Dirty Bertie: An English King Made in France

Random House
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The entertaining biography of Edward VII and his playboy lifestyle, by Stephen Clarke, author of 1000 Years of Annoying the French and A Year in the Merde.

Despite fierce opposition from his mother, Queen Victoria, Edward VII was always passionately in love with France.

He had affairs with the most famous Parisian actresses, courtesans and can-can dancers. He spoke French more elegantly than English. He was the first ever guest to climb the Eiffel Tower with Gustave Eiffel, in defiance of an official English ban on his visit. He turned his French seduction skills into the diplomatic prowess that sealed the Entente Cordiale.

A quintessentially English king? Pas du tout! Stephen Clarke argues that as 'Dirty Bertie', Edward learned all the essentials in life from the French.

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More by Stephen Clarke

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Stephen Clarke
A Year in the Merde is the almost-true account of the author's
adventures as an expat in Paris. Based on his own experiences and with
names changed to "avoid embarrassment, possible legal action-and to
prevent the author's legs being broken by someone in a Yves Saint
Laurent suit", the book is narrated by Paul West, a
twenty-seven-year-old Brit who is brought to Paris by a French company
to open a chain of British "tea rooms." He must manage of a group of
lazy, grumbling French employees, maneuver around a treacherous Parisian
boss, while lucking into a succession of lusty girlfriends (one of whom
happens to be the boss's morally challenged daughter). He soon becomes
immersed in the contradictions of French culture: the French are not all
cheese-eating surrender monkeys, though they do eat a lot of smelly
cheese, and they are still in shock at being stupid enough to sell
Louisiana, thus losing the chance to make French the global language.
The book will also tell you how to get the best out of the grumpiest
Parisian waiter, how to survive a French business meeting, and how not
to buy a house in the French countryside.

The author originally
wrote A Year in the Merde just for fun and self-published it in France
in an English-language edition. Weeks later, it had become a
word-of-mouth hit for expats and the French alike. With translation
rights now sold in eleven countries and already a bestseller in the UK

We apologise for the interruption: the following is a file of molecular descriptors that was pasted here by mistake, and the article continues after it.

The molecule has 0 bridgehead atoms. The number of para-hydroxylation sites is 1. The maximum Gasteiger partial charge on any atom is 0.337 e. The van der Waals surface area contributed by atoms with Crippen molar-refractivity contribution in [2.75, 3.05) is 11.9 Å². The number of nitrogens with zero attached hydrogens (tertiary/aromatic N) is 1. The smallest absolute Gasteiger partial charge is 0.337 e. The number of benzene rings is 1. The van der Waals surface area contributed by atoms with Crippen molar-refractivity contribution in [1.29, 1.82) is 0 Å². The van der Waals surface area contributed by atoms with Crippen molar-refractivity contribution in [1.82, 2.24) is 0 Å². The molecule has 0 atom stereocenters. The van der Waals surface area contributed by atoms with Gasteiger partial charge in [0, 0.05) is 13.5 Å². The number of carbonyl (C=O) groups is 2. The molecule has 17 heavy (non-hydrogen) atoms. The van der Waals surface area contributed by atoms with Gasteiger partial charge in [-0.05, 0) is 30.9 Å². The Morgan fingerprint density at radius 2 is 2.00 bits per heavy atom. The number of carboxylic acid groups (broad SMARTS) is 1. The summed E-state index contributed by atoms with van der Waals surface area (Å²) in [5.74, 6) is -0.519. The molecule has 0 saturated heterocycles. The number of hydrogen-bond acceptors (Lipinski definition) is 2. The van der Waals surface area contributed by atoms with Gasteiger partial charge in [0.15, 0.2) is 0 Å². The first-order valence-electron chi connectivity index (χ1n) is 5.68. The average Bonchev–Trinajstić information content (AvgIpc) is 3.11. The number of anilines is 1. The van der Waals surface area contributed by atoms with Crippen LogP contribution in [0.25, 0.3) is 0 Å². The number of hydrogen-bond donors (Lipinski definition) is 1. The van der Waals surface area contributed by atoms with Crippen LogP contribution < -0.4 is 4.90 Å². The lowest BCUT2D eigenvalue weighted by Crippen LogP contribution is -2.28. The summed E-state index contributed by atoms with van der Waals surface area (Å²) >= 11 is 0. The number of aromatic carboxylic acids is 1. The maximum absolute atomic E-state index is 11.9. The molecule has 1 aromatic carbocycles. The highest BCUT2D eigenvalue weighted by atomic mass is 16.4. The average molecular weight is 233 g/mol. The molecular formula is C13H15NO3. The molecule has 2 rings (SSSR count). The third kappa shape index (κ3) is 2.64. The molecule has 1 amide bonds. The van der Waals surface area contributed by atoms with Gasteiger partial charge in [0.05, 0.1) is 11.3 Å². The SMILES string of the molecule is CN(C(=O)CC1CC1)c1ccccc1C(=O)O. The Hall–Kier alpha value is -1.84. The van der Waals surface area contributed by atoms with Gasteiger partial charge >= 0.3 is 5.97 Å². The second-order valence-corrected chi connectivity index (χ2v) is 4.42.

and France, Stephen Clarke is clearly a Bill Bryson (or a Peter
Mayle...) for a whole new generation of readers who can never quite
decide whether they love-or love to hate-the French.

Stephen Clarke
The author of A Year in the Merde and Talk to the Snail offers a highly biased and hilarious view of French history in this international bestseller.
 
Things have been just a little awkward between Britain and France ever since the Norman invasion in 1066. Fortunately—after years of humorously chronicling the vast cultural gap between the two countries—author Stephen Clarke is perfectly positioned to investigate the historical origins of their occasionally hostile and perpetually entertaining pas de deux.
 
Clarke sets the record straight, documenting how French braggarts and cheats have stolen credit rightfully due their neighbors across the Channel while blaming their own numerous gaffes and failures on those same innocent Brits for the past thousand years. Deeply researched and written with the same sly wit that made A Year in the Merde a comic hit, this lighthearted trip through the past millennium debunks the notion that the Battle of Hastings was a French victory (William the Conqueror was really a Norman who hated the French) and pooh-poohs French outrage over Britain’s murder of Joan of Arc (it was the French who executed her for wearing trousers). He also takes the air out of overblown Gallic claims, challenging the provenance of everything from champagne to the guillotine to prove that the French would be nowhere without British ingenuity.
 
Brits and Anglophiles of every national origin will devour Clarke’s decidedly biased accounts of British triumph and French ignominy. But 1000 Years of Annoying the French will also draw chuckles from good-humored Francophiles as well as “anyone who’s ever encountered a snooty Parisian waiter or found themselves driving on the Boulevard Périphérique during August” (The Daily Mail). A bestseller in Britain, this is an entertaining look at history that fans of Sarah Vowell are sure to enjoy, from the author the San Francisco Chronicle has called “the anti-Mayle . . . acerbic, insulting, un-PC, and mostly hilarious.”

Reviews

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Additional Information

Publisher
Random House
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Published on
May 22, 2014
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Pages
400
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ISBN
9781448108282
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Features
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Language
English
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Genres
Biography & Autobiography / Royalty
History / General
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Content Protection
This content is DRM protected.
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Eligible for Family Library

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Stephen Clarke